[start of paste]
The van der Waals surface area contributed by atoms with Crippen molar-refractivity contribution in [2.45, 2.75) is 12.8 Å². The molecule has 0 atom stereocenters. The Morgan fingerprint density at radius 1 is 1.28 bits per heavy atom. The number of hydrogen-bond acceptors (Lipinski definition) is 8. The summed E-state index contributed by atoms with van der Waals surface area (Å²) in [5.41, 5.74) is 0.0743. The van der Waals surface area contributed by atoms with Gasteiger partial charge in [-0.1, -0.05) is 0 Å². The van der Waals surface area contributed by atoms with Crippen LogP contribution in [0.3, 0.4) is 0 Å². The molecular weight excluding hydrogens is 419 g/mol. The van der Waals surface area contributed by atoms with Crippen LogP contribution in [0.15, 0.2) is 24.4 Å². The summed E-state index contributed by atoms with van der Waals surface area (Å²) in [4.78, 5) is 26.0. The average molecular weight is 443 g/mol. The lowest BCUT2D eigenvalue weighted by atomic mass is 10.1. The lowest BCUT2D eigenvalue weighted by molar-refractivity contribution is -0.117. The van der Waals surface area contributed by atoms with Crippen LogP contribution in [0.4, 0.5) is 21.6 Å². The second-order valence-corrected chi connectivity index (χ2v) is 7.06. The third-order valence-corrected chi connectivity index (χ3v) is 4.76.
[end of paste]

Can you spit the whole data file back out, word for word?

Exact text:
The van der Waals surface area contributed by atoms with Crippen molar-refractivity contribution in [2.45, 2.75) is 12.8 Å². The molecule has 0 atom stereocenters. The Morgan fingerprint density at radius 1 is 1.28 bits per heavy atom. The number of hydrogen-bond acceptors (Lipinski definition) is 8. The summed E-state index contributed by atoms with van der Waals surface area (Å²) in [5.41, 5.74) is 0.0743. The van der Waals surface area contributed by atoms with Gasteiger partial charge in [-0.1, -0.05) is 0 Å². The van der Waals surface area contributed by atoms with Crippen LogP contribution in [0.3, 0.4) is 0 Å². The molecular weight excluding hydrogens is 419 g/mol. The van der Waals surface area contributed by atoms with Crippen LogP contribution in [0.15, 0.2) is 24.4 Å². The summed E-state index contributed by atoms with van der Waals surface area (Å²) in [4.78, 5) is 26.0. The average molecular weight is 443 g/mol. The lowest BCUT2D eigenvalue weighted by atomic mass is 10.1. The lowest BCUT2D eigenvalue weighted by molar-refractivity contribution is -0.117. The van der Waals surface area contributed by atoms with Crippen LogP contribution in [0.4, 0.5) is 21.6 Å². The second-order valence-corrected chi connectivity index (χ2v) is 7.06. The third-order valence-corrected chi connectivity index (χ3v) is 4.76.